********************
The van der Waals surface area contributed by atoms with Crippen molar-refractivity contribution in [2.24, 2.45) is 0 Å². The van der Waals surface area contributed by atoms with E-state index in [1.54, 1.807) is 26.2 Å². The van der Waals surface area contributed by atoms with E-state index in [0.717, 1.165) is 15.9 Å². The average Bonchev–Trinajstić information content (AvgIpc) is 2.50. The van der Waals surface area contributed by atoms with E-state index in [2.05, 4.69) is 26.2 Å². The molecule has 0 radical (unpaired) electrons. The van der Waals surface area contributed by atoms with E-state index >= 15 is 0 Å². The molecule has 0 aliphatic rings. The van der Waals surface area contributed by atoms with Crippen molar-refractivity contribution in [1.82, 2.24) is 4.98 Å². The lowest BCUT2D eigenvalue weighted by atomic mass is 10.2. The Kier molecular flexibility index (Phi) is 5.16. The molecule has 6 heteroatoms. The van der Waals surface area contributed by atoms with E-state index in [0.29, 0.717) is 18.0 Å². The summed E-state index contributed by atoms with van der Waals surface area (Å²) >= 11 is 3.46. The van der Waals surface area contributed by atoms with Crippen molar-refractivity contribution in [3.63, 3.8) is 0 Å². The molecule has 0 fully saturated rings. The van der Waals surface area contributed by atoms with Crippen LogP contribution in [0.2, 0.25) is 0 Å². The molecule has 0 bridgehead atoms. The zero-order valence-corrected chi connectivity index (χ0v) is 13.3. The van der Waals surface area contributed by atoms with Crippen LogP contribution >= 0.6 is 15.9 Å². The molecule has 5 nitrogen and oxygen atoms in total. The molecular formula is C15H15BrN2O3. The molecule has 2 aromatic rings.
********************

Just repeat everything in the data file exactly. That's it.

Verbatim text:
The van der Waals surface area contributed by atoms with Crippen molar-refractivity contribution in [2.24, 2.45) is 0 Å². The van der Waals surface area contributed by atoms with E-state index in [1.54, 1.807) is 26.2 Å². The van der Waals surface area contributed by atoms with E-state index in [0.717, 1.165) is 15.9 Å². The average Bonchev–Trinajstić information content (AvgIpc) is 2.50. The van der Waals surface area contributed by atoms with E-state index in [2.05, 4.69) is 26.2 Å². The molecule has 0 radical (unpaired) electrons. The van der Waals surface area contributed by atoms with E-state index >= 15 is 0 Å². The molecule has 0 aliphatic rings. The van der Waals surface area contributed by atoms with Crippen molar-refractivity contribution in [1.82, 2.24) is 4.98 Å². The lowest BCUT2D eigenvalue weighted by atomic mass is 10.2. The Kier molecular flexibility index (Phi) is 5.16. The molecule has 6 heteroatoms. The van der Waals surface area contributed by atoms with E-state index in [0.29, 0.717) is 18.0 Å². The summed E-state index contributed by atoms with van der Waals surface area (Å²) >= 11 is 3.46. The van der Waals surface area contributed by atoms with Crippen molar-refractivity contribution in [3.63, 3.8) is 0 Å². The molecule has 0 fully saturated rings. The van der Waals surface area contributed by atoms with Crippen LogP contribution in [0.2, 0.25) is 0 Å². The molecule has 0 bridgehead atoms. The zero-order valence-corrected chi connectivity index (χ0v) is 13.3. The van der Waals surface area contributed by atoms with Crippen LogP contribution >= 0.6 is 15.9 Å². The molecule has 5 nitrogen and oxygen atoms in total. The molecular formula is C15H15BrN2O3. The molecule has 2 aromatic rings.